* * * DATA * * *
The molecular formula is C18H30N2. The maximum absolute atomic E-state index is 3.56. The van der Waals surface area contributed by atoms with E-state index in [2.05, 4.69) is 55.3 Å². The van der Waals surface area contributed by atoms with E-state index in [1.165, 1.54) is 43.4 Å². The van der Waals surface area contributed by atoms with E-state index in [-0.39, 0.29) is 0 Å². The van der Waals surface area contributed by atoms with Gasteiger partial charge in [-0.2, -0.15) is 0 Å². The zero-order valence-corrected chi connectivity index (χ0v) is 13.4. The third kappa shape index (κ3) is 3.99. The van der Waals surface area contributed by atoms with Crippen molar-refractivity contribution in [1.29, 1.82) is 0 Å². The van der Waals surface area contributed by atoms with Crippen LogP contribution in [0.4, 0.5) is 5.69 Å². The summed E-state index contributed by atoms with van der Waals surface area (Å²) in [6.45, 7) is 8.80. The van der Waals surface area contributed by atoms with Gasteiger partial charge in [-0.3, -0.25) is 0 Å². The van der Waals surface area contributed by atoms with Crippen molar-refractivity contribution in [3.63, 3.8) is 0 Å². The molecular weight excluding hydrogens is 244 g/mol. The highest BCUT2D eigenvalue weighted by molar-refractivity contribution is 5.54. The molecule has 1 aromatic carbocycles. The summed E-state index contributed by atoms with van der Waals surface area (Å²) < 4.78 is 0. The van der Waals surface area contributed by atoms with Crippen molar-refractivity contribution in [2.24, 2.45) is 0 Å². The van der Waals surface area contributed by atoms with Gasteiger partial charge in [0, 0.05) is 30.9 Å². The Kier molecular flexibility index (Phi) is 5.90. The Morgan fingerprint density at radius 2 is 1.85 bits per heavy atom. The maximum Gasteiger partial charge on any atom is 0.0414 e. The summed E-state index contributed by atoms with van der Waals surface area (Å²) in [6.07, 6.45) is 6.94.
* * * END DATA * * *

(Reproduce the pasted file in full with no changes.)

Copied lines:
The molecular formula is C18H30N2. The maximum absolute atomic E-state index is 3.56. The van der Waals surface area contributed by atoms with E-state index in [2.05, 4.69) is 55.3 Å². The van der Waals surface area contributed by atoms with E-state index in [1.165, 1.54) is 43.4 Å². The van der Waals surface area contributed by atoms with E-state index in [-0.39, 0.29) is 0 Å². The van der Waals surface area contributed by atoms with Gasteiger partial charge in [-0.2, -0.15) is 0 Å². The zero-order valence-corrected chi connectivity index (χ0v) is 13.4. The third kappa shape index (κ3) is 3.99. The van der Waals surface area contributed by atoms with Crippen molar-refractivity contribution in [1.29, 1.82) is 0 Å². The van der Waals surface area contributed by atoms with Crippen LogP contribution in [0.4, 0.5) is 5.69 Å². The summed E-state index contributed by atoms with van der Waals surface area (Å²) in [6.45, 7) is 8.80. The van der Waals surface area contributed by atoms with Gasteiger partial charge in [-0.3, -0.25) is 0 Å². The van der Waals surface area contributed by atoms with Crippen molar-refractivity contribution in [3.63, 3.8) is 0 Å². The molecular weight excluding hydrogens is 244 g/mol. The highest BCUT2D eigenvalue weighted by molar-refractivity contribution is 5.54. The molecule has 1 aromatic carbocycles. The summed E-state index contributed by atoms with van der Waals surface area (Å²) < 4.78 is 0. The van der Waals surface area contributed by atoms with Crippen molar-refractivity contribution in [2.24, 2.45) is 0 Å². The van der Waals surface area contributed by atoms with Gasteiger partial charge in [0, 0.05) is 30.9 Å². The Kier molecular flexibility index (Phi) is 5.90. The Morgan fingerprint density at radius 2 is 1.85 bits per heavy atom. The maximum Gasteiger partial charge on any atom is 0.0414 e. The summed E-state index contributed by atoms with van der Waals surface area (Å²) in [6.07, 6.45) is 6.94.